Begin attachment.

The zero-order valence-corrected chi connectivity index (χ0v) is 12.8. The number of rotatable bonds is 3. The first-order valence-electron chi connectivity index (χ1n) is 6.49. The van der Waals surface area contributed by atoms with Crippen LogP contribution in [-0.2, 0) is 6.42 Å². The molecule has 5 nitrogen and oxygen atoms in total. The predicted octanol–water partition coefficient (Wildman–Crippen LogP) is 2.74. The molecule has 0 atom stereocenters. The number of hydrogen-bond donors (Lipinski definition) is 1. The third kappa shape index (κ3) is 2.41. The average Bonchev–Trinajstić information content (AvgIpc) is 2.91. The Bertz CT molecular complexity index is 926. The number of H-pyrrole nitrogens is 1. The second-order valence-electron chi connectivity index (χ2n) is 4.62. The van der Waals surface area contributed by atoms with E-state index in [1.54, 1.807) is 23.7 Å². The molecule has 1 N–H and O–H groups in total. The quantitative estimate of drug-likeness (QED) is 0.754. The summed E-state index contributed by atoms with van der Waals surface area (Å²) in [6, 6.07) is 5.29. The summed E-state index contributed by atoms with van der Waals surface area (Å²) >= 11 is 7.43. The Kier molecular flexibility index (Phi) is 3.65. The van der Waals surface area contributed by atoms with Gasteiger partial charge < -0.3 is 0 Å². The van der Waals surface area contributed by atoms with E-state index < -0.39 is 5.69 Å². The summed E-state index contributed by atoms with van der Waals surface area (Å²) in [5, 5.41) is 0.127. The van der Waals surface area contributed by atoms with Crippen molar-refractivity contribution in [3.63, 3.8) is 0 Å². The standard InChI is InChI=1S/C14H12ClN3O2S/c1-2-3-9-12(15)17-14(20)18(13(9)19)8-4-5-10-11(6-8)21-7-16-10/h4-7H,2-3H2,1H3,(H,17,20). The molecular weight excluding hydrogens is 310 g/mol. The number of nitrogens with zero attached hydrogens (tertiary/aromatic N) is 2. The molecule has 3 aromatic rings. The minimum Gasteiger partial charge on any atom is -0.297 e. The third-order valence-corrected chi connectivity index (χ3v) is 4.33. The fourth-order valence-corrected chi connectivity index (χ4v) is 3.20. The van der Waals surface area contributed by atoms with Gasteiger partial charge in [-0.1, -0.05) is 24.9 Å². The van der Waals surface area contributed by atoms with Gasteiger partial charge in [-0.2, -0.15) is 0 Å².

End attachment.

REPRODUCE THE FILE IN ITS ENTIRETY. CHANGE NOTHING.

The zero-order valence-corrected chi connectivity index (χ0v) is 12.8. The number of rotatable bonds is 3. The first-order valence-electron chi connectivity index (χ1n) is 6.49. The van der Waals surface area contributed by atoms with Crippen LogP contribution in [-0.2, 0) is 6.42 Å². The molecule has 5 nitrogen and oxygen atoms in total. The predicted octanol–water partition coefficient (Wildman–Crippen LogP) is 2.74. The molecule has 0 atom stereocenters. The number of hydrogen-bond donors (Lipinski definition) is 1. The third kappa shape index (κ3) is 2.41. The average Bonchev–Trinajstić information content (AvgIpc) is 2.91. The Bertz CT molecular complexity index is 926. The number of H-pyrrole nitrogens is 1. The second-order valence-electron chi connectivity index (χ2n) is 4.62. The van der Waals surface area contributed by atoms with E-state index in [1.54, 1.807) is 23.7 Å². The molecule has 1 N–H and O–H groups in total. The quantitative estimate of drug-likeness (QED) is 0.754. The summed E-state index contributed by atoms with van der Waals surface area (Å²) in [6, 6.07) is 5.29. The summed E-state index contributed by atoms with van der Waals surface area (Å²) >= 11 is 7.43. The Kier molecular flexibility index (Phi) is 3.65. The van der Waals surface area contributed by atoms with Gasteiger partial charge < -0.3 is 0 Å². The van der Waals surface area contributed by atoms with E-state index < -0.39 is 5.69 Å². The summed E-state index contributed by atoms with van der Waals surface area (Å²) in [5, 5.41) is 0.127. The van der Waals surface area contributed by atoms with Crippen molar-refractivity contribution in [3.63, 3.8) is 0 Å². The standard InChI is InChI=1S/C14H12ClN3O2S/c1-2-3-9-12(15)17-14(20)18(13(9)19)8-4-5-10-11(6-8)21-7-16-10/h4-7H,2-3H2,1H3,(H,17,20). The molecular weight excluding hydrogens is 310 g/mol. The number of nitrogens with zero attached hydrogens (tertiary/aromatic N) is 2. The molecule has 3 aromatic rings. The minimum Gasteiger partial charge on any atom is -0.297 e. The third-order valence-corrected chi connectivity index (χ3v) is 4.33. The fourth-order valence-corrected chi connectivity index (χ4v) is 3.20. The van der Waals surface area contributed by atoms with Gasteiger partial charge in [-0.1, -0.05) is 24.9 Å². The van der Waals surface area contributed by atoms with Gasteiger partial charge in [-0.2, -0.15) is 0 Å².